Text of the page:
President Biden is seeing his highest approval ratings in almost a year, while former President Donald Trump, who is hoping to take the job back, is getting his worst scores among potential Republican voters in years, according to the latest NPR/PBS NewsHour/Marist poll.
The survey – conducted last week, after the president's State of the Union address – of more than 1,300 adults and about 1,200 registered voters comes as the 2024 Republican presidential primary is heating up. And there are clear pictures emerging of who potential Trump and Florida Gov. Ron DeSantis voters are, as a majority of potential Republican voters continue to say they would be better off with someone other than Trump at the top of the ticket.
DeSantis, at this point, is at least a co-front-runner for the nomination. His support skews more toward Republicans with college degrees, who make more money and live in cities and suburbs, as opposed to Trump's more blue-collar, rural appeal. Their distinct lanes could make for a protracted GOP primary, if DeSantis ultimately decides to get into the race.
Biden is widely expected to seek reelection despite his age. At 80, he is the oldest person to serve as president. As inflation stretches Americans' wallets and after the chaotic withdrawal from Afghanistan, he has struggled with middling approval ratings.
He bottomed out at 36% in July of last year, as independents soured on him, and Democrats were unenthusiastic about his presidency. But Biden has made steady improvement since then, and this month, he is up to 46% approval with all respondents and an even higher 49% with registered voters.
That's good news for the president. The 46% is his highest mark since March of last year, and he hasn't been at 49% since the Afghanistan withdrawal in August of 2021. He's benefitting in the survey from a rebound with Democrats, and in this hyper-partisan atmosphere, a president needs his base shored up.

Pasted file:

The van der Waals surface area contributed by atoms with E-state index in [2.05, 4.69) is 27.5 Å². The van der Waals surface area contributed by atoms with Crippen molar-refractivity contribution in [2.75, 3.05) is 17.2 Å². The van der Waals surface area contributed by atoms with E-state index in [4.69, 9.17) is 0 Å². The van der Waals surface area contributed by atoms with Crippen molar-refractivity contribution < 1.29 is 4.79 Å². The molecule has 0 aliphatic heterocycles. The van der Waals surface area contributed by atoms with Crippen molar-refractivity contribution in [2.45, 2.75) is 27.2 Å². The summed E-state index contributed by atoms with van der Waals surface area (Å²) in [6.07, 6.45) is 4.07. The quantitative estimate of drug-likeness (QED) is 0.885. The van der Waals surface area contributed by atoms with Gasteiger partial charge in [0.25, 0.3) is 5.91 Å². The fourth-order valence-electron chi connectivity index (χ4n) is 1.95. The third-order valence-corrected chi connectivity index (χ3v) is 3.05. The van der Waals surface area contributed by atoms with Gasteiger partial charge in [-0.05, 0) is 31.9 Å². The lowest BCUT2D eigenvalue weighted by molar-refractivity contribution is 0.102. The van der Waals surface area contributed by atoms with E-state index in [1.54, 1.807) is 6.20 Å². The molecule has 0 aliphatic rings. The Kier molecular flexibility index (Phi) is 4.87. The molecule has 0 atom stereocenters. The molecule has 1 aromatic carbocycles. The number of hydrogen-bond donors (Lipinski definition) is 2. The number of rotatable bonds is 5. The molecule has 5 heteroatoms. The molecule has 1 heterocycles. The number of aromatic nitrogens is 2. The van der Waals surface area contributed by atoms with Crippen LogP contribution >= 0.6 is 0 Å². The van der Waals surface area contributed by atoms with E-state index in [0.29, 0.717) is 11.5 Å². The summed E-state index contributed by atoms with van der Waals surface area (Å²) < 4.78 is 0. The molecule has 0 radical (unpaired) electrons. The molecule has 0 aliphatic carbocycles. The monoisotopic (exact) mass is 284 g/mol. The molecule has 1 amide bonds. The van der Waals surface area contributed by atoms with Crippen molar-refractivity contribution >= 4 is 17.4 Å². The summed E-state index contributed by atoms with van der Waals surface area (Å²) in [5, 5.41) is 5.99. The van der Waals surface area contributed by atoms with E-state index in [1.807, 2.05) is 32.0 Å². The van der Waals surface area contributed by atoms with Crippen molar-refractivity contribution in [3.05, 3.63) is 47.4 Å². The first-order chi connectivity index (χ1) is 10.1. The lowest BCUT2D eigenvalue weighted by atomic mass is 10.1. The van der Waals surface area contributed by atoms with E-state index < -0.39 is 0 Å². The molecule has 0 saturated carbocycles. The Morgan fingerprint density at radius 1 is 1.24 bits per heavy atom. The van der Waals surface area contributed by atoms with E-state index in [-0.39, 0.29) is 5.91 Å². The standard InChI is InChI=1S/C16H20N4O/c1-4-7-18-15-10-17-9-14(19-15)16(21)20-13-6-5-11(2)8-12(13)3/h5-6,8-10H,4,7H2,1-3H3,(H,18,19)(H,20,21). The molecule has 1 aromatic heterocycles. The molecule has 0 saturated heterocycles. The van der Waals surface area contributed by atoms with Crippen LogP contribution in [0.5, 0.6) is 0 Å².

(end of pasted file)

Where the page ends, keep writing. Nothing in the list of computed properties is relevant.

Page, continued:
One warning sign, however, is that Biden still is lagging with independents – just 36% of them approve of the job he's doing.
Improved confidence in Biden for 2024
For months, Democrats have not been sure that Biden was their best shot at winning in 2024.
Lots of surveys, including Marist's, have shown that members of Biden's own party think he's too old and they'd have a better chance of winning the White House with someone else – although there's been little agreement on who that should be.
Back in November – right before the midterms – 54% of Democrats and Democratic-leaning independents said they had a better chance with someone else.
That's changed in this survey. Now, 50% say they have the best chance with Biden, while 45% think the best chance lies with a different candidate.
The biggest shifts are coming from whites without college degrees, those who make less than $50,000 a year, voters under 45 and women who live in small cities or the suburbs. All are key target demographic groups, who helped Biden win in 2020. They're the kinds of voters he peeled away from Trump, who made inroads with these groups in 2016.
Why is this happening?
Let's start with the fact that these are Democrats and independents who lean Democratic, so they're at least open to Biden's message. But three potential reasons:
Democrats had better than expected midterm elections;
Biden's State of the Union address had to give at least some of these potential Democratic voters more confidence in his ability to carry the message forward, and;
This is likely also part of the normal coalescing around a nominee, as it becomes more and more apparent that Biden will run for reelection.
What about other Democrats?
Biden's favorability rating with Democrats and Democratic-leaning independents stands at 83% favorable, 13% unfavorable, or +70.